HOMEOWNERS in Spain will save some money this year now that the Eurozone interest rate, the Euribor, has fallen yet again.
Over the course of 2015, the rate which affects savings and loans in countries which use the comon currency has plummeted by a record 80%.
As at the last day of December, the Euribor stood at 0.059%, having started 2015 at 0.323%.
This means a typical Spanish homeowner who has a €120,000 mortgage over a 20-year term with a standard 'Euribor +1%' rate would see a reduction in monthly payments of €14.63, or a total of €175.56 per year.
For 2016, the future of the Euribor continues to be uncertain since it is linked to European Central Bank (BCE) monetary policy, partly based upon crude oil prices.
Analyst for XTB, Jaime Díez, says oil prices could carry on 'falling as sharply as it has in the last two years' – which will be great news for mortgage-holders or those with loans, but not so positive for those who rely upon savings interest for their income.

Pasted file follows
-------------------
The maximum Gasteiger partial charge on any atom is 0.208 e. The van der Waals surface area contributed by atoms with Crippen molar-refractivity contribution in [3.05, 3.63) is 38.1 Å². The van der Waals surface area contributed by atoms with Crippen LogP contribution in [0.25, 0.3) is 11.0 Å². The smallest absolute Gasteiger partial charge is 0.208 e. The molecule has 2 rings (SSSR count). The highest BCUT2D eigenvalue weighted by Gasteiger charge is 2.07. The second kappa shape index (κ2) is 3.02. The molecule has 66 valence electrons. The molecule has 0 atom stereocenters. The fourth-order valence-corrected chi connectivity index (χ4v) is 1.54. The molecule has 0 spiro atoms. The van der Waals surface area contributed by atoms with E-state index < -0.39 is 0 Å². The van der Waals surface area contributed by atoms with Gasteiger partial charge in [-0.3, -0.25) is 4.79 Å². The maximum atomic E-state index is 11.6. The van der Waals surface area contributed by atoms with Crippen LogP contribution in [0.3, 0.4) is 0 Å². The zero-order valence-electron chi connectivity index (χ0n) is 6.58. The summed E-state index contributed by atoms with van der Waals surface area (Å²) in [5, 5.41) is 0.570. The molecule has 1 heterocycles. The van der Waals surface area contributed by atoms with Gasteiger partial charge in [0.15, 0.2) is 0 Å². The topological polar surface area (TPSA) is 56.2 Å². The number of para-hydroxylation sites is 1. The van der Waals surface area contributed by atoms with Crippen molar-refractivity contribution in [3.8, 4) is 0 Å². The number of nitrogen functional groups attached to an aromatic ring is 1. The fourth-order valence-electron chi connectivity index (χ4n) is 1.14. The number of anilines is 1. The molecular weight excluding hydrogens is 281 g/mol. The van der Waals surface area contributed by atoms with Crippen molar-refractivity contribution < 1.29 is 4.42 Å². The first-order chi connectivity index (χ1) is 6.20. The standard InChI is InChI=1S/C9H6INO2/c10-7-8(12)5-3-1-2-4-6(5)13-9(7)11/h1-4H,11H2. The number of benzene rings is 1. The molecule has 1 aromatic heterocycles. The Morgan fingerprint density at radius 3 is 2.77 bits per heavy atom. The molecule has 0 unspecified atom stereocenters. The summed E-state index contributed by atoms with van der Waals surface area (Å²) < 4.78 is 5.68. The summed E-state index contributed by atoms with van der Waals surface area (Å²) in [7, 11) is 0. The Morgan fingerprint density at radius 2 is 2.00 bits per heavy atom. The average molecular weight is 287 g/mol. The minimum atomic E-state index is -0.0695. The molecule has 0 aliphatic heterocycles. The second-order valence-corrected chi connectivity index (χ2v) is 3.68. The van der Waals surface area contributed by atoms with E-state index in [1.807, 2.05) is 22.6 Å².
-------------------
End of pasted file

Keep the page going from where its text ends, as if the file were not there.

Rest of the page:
But other experts say it seems unlikely that monetary policy in the Union will be based upon even greater interest rate falls.
XTB believes 'rock bottom' for the Euribor could be around 0.04%, and may reach it in the first quarter of 2016, but could start to climb later in the year.
The plummeting Euribor, which reached record highs of over 5% at the end of 2007, is aimed at making it easier for individuals and companies to seek credit in order to improve the flow of money within the Eurozone economy.